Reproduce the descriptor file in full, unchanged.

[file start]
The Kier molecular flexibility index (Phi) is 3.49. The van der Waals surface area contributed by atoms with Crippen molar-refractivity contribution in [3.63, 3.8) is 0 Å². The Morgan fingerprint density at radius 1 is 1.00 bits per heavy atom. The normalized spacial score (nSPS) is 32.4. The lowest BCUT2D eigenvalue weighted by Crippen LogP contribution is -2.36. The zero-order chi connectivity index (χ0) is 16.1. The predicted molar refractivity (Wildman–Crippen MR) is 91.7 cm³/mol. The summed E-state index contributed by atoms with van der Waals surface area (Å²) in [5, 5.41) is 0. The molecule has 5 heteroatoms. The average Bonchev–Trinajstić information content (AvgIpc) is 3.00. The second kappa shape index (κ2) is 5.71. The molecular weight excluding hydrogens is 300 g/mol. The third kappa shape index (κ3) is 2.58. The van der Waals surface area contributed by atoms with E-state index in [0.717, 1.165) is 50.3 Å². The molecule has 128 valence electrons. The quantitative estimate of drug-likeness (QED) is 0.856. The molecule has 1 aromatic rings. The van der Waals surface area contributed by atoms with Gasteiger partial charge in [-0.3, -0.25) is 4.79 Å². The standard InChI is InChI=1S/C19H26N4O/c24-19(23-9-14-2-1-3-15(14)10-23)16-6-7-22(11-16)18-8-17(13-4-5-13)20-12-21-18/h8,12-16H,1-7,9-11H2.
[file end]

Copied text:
The Kier molecular flexibility index (Phi) is 3.49. The van der Waals surface area contributed by atoms with Crippen molar-refractivity contribution in [3.63, 3.8) is 0 Å². The Morgan fingerprint density at radius 1 is 1.00 bits per heavy atom. The normalized spacial score (nSPS) is 32.4. The lowest BCUT2D eigenvalue weighted by Crippen LogP contribution is -2.36. The zero-order chi connectivity index (χ0) is 16.1. The predicted molar refractivity (Wildman–Crippen MR) is 91.7 cm³/mol. The summed E-state index contributed by atoms with van der Waals surface area (Å²) in [5, 5.41) is 0. The molecule has 5 heteroatoms. The average Bonchev–Trinajstić information content (AvgIpc) is 3.00. The second kappa shape index (κ2) is 5.71. The molecular weight excluding hydrogens is 300 g/mol. The third kappa shape index (κ3) is 2.58. The van der Waals surface area contributed by atoms with E-state index in [0.717, 1.165) is 50.3 Å². The molecule has 128 valence electrons. The quantitative estimate of drug-likeness (QED) is 0.856. The molecule has 1 aromatic rings. The van der Waals surface area contributed by atoms with Gasteiger partial charge in [-0.3, -0.25) is 4.79 Å². The standard InChI is InChI=1S/C19H26N4O/c24-19(23-9-14-2-1-3-15(14)10-23)16-6-7-22(11-16)18-8-17(13-4-5-13)20-12-21-18/h8,12-16H,1-7,9-11H2.